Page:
Motion is Lotion
I cannot take credit for this awesome saying but I say it to my clients all the time. Regular movement helps manage muscular and joint pain. It keeps muscles and joints flexible.
Does your dog’s joints stiffen up after he or she is stationary for too long? But once they get moving, they loosen up? You see our spines have joints that contain a fluid called synovial fluid. The role of the synovial fluid is to lubricate and reduce friction between joints during movement. Movement encourages the circulation of this synovial fluid.
Interesting fact: Did you know that the popping or cracking sound that can sometimes be heard during a chiropractic manipulation is actually made by the release of gases from this synovial fluid?
A few important points to remember when exercising a dog with joint and muscular issues:
Determine the right activity and level of activity.
The choice of activity will depend on the age of the dog and the severity of the issue. A muscle therapist will be able to assess your dog’s condition and determine the most appropriate type of movement for him or her.
Stretch and move
Always remember the importance of stretching and moving. Your dog’s soft tissues – ligaments, tendons, muscles – will shorten and tighten if not moved through their full range regularly. When sore muscles are moved they will initially feel uncomfortable but this discomfort will subside as you continue the passive stretches.
And I am NOT not recommending OVER-activity either!
For dogs with muscular and orthopaedic issues, the key is low-impact short and frequent exercise.
Learn how to strengthen and stabilize joints.
The more stable a joint has, the stronger it is. We can teach you exercises to build the muscles around the joint.
So, how should you exercise your arthritic dog?
There is a misconception that a diagnosis of arthritis (or any other joint issue) means that you need to slow down activities for your dog to preserve his or her joints from further damage. Keeping your dog still is worse for its body than activity. Controlled exercise that keeps your dog stretching and moving and circulating blood to all its stiff joints is important for maintaining strength and flexibility.
Follow a daily exercise routine.
Remember: The key is low impact, short and frequent. Do NOT over-exercise.
If arthritis is caused by obesity, these daily low impact exercises can make a significant difference. They allow the dog to lose weight, strengthen muscles, and get fitter without risking damage to their joints.
Do not allow for long periods of inactivity when your dog’s muscles have an opportunity to stiffen.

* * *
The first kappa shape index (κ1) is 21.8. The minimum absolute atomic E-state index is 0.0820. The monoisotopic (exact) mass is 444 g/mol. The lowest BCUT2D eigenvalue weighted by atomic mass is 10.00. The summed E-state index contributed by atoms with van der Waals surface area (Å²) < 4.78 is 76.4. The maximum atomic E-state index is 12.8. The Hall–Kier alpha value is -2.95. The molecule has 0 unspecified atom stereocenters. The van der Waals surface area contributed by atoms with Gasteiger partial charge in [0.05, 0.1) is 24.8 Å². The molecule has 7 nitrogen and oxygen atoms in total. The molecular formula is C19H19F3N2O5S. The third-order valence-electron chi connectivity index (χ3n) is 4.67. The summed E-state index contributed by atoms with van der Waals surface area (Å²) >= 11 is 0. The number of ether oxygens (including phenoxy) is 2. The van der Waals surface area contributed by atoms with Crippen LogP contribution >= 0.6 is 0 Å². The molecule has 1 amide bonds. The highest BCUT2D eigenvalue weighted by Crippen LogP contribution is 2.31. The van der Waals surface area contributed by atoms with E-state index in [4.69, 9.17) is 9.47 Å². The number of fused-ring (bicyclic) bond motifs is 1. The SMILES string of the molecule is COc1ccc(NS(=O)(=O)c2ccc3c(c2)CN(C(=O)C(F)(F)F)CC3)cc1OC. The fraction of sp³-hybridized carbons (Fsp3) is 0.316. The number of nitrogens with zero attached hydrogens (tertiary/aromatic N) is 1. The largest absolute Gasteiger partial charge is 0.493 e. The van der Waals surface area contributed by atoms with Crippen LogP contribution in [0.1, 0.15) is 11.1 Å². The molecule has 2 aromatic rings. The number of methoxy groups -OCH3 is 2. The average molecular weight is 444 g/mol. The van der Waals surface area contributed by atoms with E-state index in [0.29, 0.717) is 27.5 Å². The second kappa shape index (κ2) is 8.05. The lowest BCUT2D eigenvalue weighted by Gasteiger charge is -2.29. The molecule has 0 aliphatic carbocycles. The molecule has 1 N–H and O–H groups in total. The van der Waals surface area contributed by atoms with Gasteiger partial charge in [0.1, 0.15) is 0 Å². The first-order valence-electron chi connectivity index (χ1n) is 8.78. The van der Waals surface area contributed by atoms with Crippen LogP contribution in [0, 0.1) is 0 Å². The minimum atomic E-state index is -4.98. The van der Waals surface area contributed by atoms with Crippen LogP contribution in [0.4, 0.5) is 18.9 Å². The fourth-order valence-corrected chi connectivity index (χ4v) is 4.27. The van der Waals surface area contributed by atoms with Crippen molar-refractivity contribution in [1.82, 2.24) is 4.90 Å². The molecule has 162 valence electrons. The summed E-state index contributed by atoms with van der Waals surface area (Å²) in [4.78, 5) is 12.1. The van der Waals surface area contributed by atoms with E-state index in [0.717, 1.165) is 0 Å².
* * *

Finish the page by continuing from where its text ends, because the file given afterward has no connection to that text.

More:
Look for signs of exertion
Heavy panting, pain or other signs of overexertion. Stop the activity immediately. Pushing forward can cause injury, especially if your pet isn't accustomed to a lot of activity.
Examples of low impact light exercises
Walking, swimming, use of Fitpaws equipment. Keep exercises short — 15-30 minutes of activities daily is a good start. Swimming is especially great for dogs with arthritis because the water supports much of the body weight and inhibits sudden excessive movements.
Warm up and cool down
A minute or two of slow walking before initiating low-impact exercise activities will help arthritic dogs move easier.
Cooling down is just as important as warming up especially if your dog has been quite active and has a quick heart rate. Cooling down reduces stiffness and soreness by assisting the removal of lactic acids in the body. You can give your dog a massage (such as effleurage) during "cool downs” and gradually reduce their heart rate to a normal resting rate.
Why too much crate rest is a bad idea
For decades, vets have prescribed extended crate rest for post-surgery and injury treatment. It is now well established that Immobility is detrimental to muscles and joints. The most obvious effects of long periods of immobility can be seen in the musculoskeletal system - muscle atrophy, loss of muscle strength and weakening of the joints. Muscles shorten and lose their full range of movement when they are immobilised. A rehabilitation programme of post operative exercises can prevent these issues.
So, motion is indeed lotion!
Remember : Always consult your vet muscle therapist before beginning any new exercises to ensure your dog is medically and physically fit enough to partake in such activities.